When talking about logo design we all know the public should be able to get the brand message in matter of seconds. Yet, having a logo with an extensive colour palette or relying too heavily on colour are very common mistakes.
Colour should be the last feature when making a logo, mainly because a logo has to look good in black and white as well as colour. That said, having the right hint is still important. And as general rule a logo design shouldn’t have more than 3 colours. Excessive use of colour can cause confusion. And a logo design can’t make a good impact with a large mix of shades and hues.
Whatever product or service you offer, you must communicate your message with a simple design and an even simpler colour palette. Harmony is about using the shades that fit together. Hence, the brain can easily process the design. Making the wrong colour choice or mixing many opposite colours could be a costly mistake. In this section we’re going to learn how to choose the right hints and why your logo design shouldn’t have more than 3 colours.
Colour is essential to create consistency. So, in order to build consistency you must avoid colour discordant compositions or in other words, mixing together the wrong colours. How we avoid that?
The colour wheel is a good place to start. Every designer refers to the colour wheel to create a balanced palette. It’s important to know the relationship colours have with one another and what kind of combination works best for your brand.
The colour wheel is divided in primary colours: red, yellow and blue. By mixing two primary colours we obtain the secondary colours: orange, green and violet. And mixing two primary colours take us to the tertiary colours: red-orange, yellow orange, yellow green, blue-green, blue-violet and red violet.
This way of mixing colours have been used by artists for centuries. And it’s known as a subtractive method, which basically means mixing colours just like a traditional artist.
But, there is another way of mixing colours and it’s known as the additive method, which refers to mixing coloured light using a different set of primary colours: red, green and blue. Commonly, used in computing programing and known as RGB.
Computers handle colour differently, a web browser can only make up 256 combinations. Pixels don’t have enough bits to create all the colours combinations. Besides, Mac and PC slightly change 40 of those 256 hints.So, once you know this you can start to think on how you can use colours effectively.
You may ask yourself where you’re more likely to use the logo, as certain colour combinations may differ on different platforms. If you want to create uniformity, try to see how the logo looks on a computer screen and on paper. Again, no all computers or TV screen handle colour in the same way. It’s crucial to choose a colour palette that doesn’t have big tone variations.
This is why designers advise not to use more than 3 colours. Apart of creating confusion, you may damage the design and the message behind. It’s extremely difficult to manage a rich design all through a wide range of platforms. Thankfully, there are some combinations that can enhance your brand. We said, colours relate to one another. Quite often they are grouped according to their temperature.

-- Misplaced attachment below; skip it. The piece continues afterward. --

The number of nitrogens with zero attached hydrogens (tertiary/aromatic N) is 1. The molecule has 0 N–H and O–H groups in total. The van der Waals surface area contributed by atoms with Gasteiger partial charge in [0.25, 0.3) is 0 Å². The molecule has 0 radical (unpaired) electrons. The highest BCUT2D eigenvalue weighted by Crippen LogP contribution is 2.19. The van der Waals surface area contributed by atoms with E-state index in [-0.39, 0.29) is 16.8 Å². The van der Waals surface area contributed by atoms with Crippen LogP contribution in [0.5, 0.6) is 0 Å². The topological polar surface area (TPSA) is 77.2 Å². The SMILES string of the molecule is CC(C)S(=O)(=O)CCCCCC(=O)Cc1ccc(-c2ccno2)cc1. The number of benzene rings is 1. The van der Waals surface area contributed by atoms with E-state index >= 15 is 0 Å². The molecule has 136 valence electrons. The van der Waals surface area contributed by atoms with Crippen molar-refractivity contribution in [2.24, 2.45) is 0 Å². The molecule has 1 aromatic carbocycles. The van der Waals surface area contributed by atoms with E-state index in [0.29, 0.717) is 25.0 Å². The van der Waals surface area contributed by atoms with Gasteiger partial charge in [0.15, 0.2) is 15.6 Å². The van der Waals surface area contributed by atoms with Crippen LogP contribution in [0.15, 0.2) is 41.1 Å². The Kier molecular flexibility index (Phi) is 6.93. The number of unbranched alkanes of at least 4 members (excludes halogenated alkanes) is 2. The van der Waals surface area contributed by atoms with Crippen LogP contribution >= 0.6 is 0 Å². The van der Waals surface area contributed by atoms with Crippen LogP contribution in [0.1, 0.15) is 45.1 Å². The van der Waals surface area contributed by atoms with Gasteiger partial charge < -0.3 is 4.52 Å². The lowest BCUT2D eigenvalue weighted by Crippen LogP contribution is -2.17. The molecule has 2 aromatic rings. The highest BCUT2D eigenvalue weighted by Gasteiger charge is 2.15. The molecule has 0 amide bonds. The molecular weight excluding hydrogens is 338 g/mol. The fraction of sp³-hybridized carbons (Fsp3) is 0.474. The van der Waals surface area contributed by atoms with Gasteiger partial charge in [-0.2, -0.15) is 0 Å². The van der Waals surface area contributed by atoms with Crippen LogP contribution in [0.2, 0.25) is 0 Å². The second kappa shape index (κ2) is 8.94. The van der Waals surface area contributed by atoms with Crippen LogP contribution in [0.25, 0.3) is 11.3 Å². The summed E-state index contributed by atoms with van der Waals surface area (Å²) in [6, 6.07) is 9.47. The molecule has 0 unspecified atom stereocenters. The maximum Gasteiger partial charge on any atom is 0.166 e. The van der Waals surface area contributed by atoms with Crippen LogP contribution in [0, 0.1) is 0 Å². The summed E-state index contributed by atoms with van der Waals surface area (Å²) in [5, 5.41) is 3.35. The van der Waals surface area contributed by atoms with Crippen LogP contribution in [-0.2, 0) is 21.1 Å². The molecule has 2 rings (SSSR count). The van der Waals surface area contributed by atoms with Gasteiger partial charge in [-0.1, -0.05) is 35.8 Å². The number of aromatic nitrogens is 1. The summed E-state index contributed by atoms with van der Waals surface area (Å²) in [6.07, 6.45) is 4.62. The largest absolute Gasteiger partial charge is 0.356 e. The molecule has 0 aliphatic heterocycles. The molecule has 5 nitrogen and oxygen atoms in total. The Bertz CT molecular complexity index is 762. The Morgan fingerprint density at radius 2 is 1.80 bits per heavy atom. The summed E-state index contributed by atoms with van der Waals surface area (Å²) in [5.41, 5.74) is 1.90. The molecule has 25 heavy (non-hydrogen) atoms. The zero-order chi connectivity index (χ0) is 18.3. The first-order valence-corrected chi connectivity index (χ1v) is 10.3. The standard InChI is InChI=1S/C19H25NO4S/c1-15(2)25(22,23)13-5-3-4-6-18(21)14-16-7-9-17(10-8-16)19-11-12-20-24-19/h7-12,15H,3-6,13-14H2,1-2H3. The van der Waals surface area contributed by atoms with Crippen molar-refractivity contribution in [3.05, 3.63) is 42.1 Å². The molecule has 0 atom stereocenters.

Warm colours are those with a high red value. They sit next to each other in the colour wheel. Not every brand is suitable for a warm colour palette. Yet, those brands using warm colours have become familiar to consumers. Primarily, because red is a very distinctive hint.
It refers to those hints with a predominant blue value. They are next to each other in the colour wheel. And this palette is very common in business and tech brands, since it’s more pleasing to the human eye and doesn’t require too much effort to recognise.
Now, let’s take a look at the colour schemes. This will help you decide what set of colours works best for your brand.
Monochromatic: Monochromatic refers to one colour and its various shades, going from the darkest to the brightest tone. The change is subtle, but still can make a good impact. Many brands adopt the monochromatic scheme, since one colour in all its shades is easy to recognize.
Analogous Colours: Colours that are closer by proximity in the colour wheel, this is the most common colour scheme and is widely used in logo design.
Complementary: They sit opposite to each other in the colour wheel, an example blue and yellow. This combination has a “high intensity” and is used for web, graphic and logo design.
Split-Complementary: This colour scheme refers to two similar colours and one opposite. This mix although risky when used well can create a rich contrast.
Triadic: Three colours equally spaced in the colour wheel. Designers suggest to apply 60% of the same colour, then 30% and 10%. In this way, one colour is predominant and the design looks more balanced.
Tetradic or Double Complementary: This scheme combines two pair of complementary colours. This is the hardest colour combination to balance. Again, it’s advisable to use one colour as the dominant one and the rest in small proportions.
As we have seen here, a logo design shouldn’t have more than 3 colours. Too many colours may create confusion. Besides, there is always the chance of risking the design with a wide colour palette.
Colour is one element of design, but not the only one. A logo design should be clear and easy to digest. In order to build consistency a predominant colour must run all along the brand. That said, many famous brands have broken those rules.
Google and Ebay are some of them, in those cases the multicolour palette works well as the fonts are evenly distributed. They use a wide colour palette, but this doesn’t interfere with the brand message. You can break the rules but it has to be pleasurable to the eyes.